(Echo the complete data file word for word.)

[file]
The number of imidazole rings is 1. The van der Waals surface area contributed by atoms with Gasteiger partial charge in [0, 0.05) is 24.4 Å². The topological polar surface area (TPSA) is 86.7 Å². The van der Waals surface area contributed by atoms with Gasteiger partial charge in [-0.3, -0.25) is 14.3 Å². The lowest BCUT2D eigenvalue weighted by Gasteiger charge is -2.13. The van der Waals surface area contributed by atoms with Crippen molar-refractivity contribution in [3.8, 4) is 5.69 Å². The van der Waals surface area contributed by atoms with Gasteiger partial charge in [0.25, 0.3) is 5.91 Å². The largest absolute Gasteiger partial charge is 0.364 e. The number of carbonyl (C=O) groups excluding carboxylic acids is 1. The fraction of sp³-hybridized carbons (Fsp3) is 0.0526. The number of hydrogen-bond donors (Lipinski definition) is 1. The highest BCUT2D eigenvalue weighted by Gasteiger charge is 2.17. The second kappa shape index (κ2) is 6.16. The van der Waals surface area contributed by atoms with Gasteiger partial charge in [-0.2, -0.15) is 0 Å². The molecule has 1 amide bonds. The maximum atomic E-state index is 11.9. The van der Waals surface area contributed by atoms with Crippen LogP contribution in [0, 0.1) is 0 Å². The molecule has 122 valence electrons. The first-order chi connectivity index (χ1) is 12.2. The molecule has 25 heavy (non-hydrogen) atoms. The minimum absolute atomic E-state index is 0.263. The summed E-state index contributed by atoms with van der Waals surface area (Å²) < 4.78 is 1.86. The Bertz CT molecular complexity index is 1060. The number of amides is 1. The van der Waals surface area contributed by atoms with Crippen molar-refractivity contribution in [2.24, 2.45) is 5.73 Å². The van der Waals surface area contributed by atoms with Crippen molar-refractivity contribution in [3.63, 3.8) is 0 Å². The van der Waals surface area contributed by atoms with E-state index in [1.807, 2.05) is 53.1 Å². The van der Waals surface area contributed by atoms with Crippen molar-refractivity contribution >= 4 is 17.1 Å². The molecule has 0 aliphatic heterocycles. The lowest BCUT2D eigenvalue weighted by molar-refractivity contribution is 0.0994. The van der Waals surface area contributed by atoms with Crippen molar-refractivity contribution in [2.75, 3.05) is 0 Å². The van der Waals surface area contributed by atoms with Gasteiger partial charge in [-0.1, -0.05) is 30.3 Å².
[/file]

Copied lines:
The number of imidazole rings is 1. The van der Waals surface area contributed by atoms with Gasteiger partial charge in [0, 0.05) is 24.4 Å². The topological polar surface area (TPSA) is 86.7 Å². The van der Waals surface area contributed by atoms with Gasteiger partial charge in [-0.3, -0.25) is 14.3 Å². The lowest BCUT2D eigenvalue weighted by Gasteiger charge is -2.13. The van der Waals surface area contributed by atoms with Crippen molar-refractivity contribution in [3.8, 4) is 5.69 Å². The van der Waals surface area contributed by atoms with Gasteiger partial charge in [0.25, 0.3) is 5.91 Å². The largest absolute Gasteiger partial charge is 0.364 e. The number of carbonyl (C=O) groups excluding carboxylic acids is 1. The fraction of sp³-hybridized carbons (Fsp3) is 0.0526. The number of hydrogen-bond donors (Lipinski definition) is 1. The highest BCUT2D eigenvalue weighted by Gasteiger charge is 2.17. The second kappa shape index (κ2) is 6.16. The van der Waals surface area contributed by atoms with Gasteiger partial charge in [-0.2, -0.15) is 0 Å². The molecule has 1 amide bonds. The maximum atomic E-state index is 11.9. The van der Waals surface area contributed by atoms with Crippen LogP contribution in [0, 0.1) is 0 Å². The molecule has 122 valence electrons. The first-order chi connectivity index (χ1) is 12.2. The molecule has 25 heavy (non-hydrogen) atoms. The minimum absolute atomic E-state index is 0.263. The summed E-state index contributed by atoms with van der Waals surface area (Å²) < 4.78 is 1.86. The Bertz CT molecular complexity index is 1060. The number of amides is 1. The van der Waals surface area contributed by atoms with Crippen molar-refractivity contribution in [2.24, 2.45) is 5.73 Å². The van der Waals surface area contributed by atoms with Crippen molar-refractivity contribution in [3.63, 3.8) is 0 Å². The van der Waals surface area contributed by atoms with E-state index in [1.807, 2.05) is 53.1 Å². The van der Waals surface area contributed by atoms with Crippen molar-refractivity contribution >= 4 is 17.1 Å². The molecule has 0 aliphatic heterocycles. The lowest BCUT2D eigenvalue weighted by molar-refractivity contribution is 0.0994. The van der Waals surface area contributed by atoms with Crippen molar-refractivity contribution in [2.75, 3.05) is 0 Å². The van der Waals surface area contributed by atoms with Gasteiger partial charge in [-0.1, -0.05) is 30.3 Å².